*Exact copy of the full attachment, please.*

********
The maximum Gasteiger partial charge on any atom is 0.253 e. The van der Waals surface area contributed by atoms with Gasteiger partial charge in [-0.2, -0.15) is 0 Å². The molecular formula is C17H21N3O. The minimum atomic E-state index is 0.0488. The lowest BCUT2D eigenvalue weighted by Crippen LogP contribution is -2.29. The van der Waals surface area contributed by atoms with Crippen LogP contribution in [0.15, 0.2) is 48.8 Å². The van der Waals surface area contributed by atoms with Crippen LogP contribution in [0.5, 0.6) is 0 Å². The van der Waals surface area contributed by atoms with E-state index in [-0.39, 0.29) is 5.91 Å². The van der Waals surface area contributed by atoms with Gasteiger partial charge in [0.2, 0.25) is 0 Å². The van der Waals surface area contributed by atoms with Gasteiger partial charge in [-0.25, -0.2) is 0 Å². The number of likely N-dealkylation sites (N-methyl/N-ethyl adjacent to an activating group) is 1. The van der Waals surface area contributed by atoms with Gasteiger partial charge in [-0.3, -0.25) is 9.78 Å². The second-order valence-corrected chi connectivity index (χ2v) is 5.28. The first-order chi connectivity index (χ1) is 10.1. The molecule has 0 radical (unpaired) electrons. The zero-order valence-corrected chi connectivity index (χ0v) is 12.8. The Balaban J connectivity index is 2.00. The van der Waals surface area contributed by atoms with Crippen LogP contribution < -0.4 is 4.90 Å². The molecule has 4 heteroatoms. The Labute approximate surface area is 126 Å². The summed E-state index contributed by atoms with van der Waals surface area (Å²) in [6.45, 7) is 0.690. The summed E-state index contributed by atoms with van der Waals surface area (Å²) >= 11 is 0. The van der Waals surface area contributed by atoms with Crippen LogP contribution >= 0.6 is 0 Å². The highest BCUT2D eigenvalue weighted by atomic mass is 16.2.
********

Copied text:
The maximum Gasteiger partial charge on any atom is 0.253 e. The van der Waals surface area contributed by atoms with Gasteiger partial charge in [-0.2, -0.15) is 0 Å². The molecular formula is C17H21N3O. The minimum atomic E-state index is 0.0488. The lowest BCUT2D eigenvalue weighted by Crippen LogP contribution is -2.29. The van der Waals surface area contributed by atoms with Crippen LogP contribution in [0.15, 0.2) is 48.8 Å². The van der Waals surface area contributed by atoms with Crippen LogP contribution in [0.5, 0.6) is 0 Å². The van der Waals surface area contributed by atoms with E-state index in [-0.39, 0.29) is 5.91 Å². The van der Waals surface area contributed by atoms with Gasteiger partial charge in [0.2, 0.25) is 0 Å². The van der Waals surface area contributed by atoms with Gasteiger partial charge in [-0.25, -0.2) is 0 Å². The number of likely N-dealkylation sites (N-methyl/N-ethyl adjacent to an activating group) is 1. The van der Waals surface area contributed by atoms with Gasteiger partial charge in [-0.3, -0.25) is 9.78 Å². The second-order valence-corrected chi connectivity index (χ2v) is 5.28. The first-order chi connectivity index (χ1) is 10.1. The molecule has 0 radical (unpaired) electrons. The zero-order valence-corrected chi connectivity index (χ0v) is 12.8. The Balaban J connectivity index is 2.00. The van der Waals surface area contributed by atoms with Crippen LogP contribution < -0.4 is 4.90 Å². The molecule has 4 heteroatoms. The Labute approximate surface area is 126 Å². The summed E-state index contributed by atoms with van der Waals surface area (Å²) in [6.45, 7) is 0.690. The summed E-state index contributed by atoms with van der Waals surface area (Å²) >= 11 is 0. The van der Waals surface area contributed by atoms with Crippen LogP contribution >= 0.6 is 0 Å². The highest BCUT2D eigenvalue weighted by atomic mass is 16.2.